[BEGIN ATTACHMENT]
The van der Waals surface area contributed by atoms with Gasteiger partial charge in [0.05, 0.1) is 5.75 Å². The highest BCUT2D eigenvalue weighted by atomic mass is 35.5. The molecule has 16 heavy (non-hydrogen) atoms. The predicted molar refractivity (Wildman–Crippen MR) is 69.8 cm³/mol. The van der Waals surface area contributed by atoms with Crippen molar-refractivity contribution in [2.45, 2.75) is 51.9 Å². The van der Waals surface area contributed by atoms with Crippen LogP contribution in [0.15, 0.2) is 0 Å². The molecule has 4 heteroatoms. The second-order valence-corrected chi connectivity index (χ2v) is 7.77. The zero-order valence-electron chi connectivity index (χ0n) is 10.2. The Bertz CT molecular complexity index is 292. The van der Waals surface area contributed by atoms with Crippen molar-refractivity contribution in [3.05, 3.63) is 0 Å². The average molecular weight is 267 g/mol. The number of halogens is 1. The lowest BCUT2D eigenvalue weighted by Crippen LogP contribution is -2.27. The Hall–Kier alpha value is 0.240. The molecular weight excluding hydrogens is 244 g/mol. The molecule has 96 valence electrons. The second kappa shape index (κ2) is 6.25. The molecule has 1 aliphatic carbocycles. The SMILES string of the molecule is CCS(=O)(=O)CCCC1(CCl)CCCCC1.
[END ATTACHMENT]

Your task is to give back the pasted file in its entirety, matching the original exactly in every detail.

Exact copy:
The van der Waals surface area contributed by atoms with Gasteiger partial charge in [0.05, 0.1) is 5.75 Å². The highest BCUT2D eigenvalue weighted by atomic mass is 35.5. The molecule has 16 heavy (non-hydrogen) atoms. The predicted molar refractivity (Wildman–Crippen MR) is 69.8 cm³/mol. The van der Waals surface area contributed by atoms with Crippen molar-refractivity contribution in [2.45, 2.75) is 51.9 Å². The van der Waals surface area contributed by atoms with Crippen LogP contribution in [0.15, 0.2) is 0 Å². The molecule has 4 heteroatoms. The second-order valence-corrected chi connectivity index (χ2v) is 7.77. The zero-order valence-electron chi connectivity index (χ0n) is 10.2. The Bertz CT molecular complexity index is 292. The van der Waals surface area contributed by atoms with Crippen molar-refractivity contribution in [3.05, 3.63) is 0 Å². The average molecular weight is 267 g/mol. The number of halogens is 1. The lowest BCUT2D eigenvalue weighted by Crippen LogP contribution is -2.27. The Hall–Kier alpha value is 0.240. The molecular weight excluding hydrogens is 244 g/mol. The molecule has 96 valence electrons. The second kappa shape index (κ2) is 6.25. The molecule has 1 aliphatic carbocycles. The SMILES string of the molecule is CCS(=O)(=O)CCCC1(CCl)CCCCC1.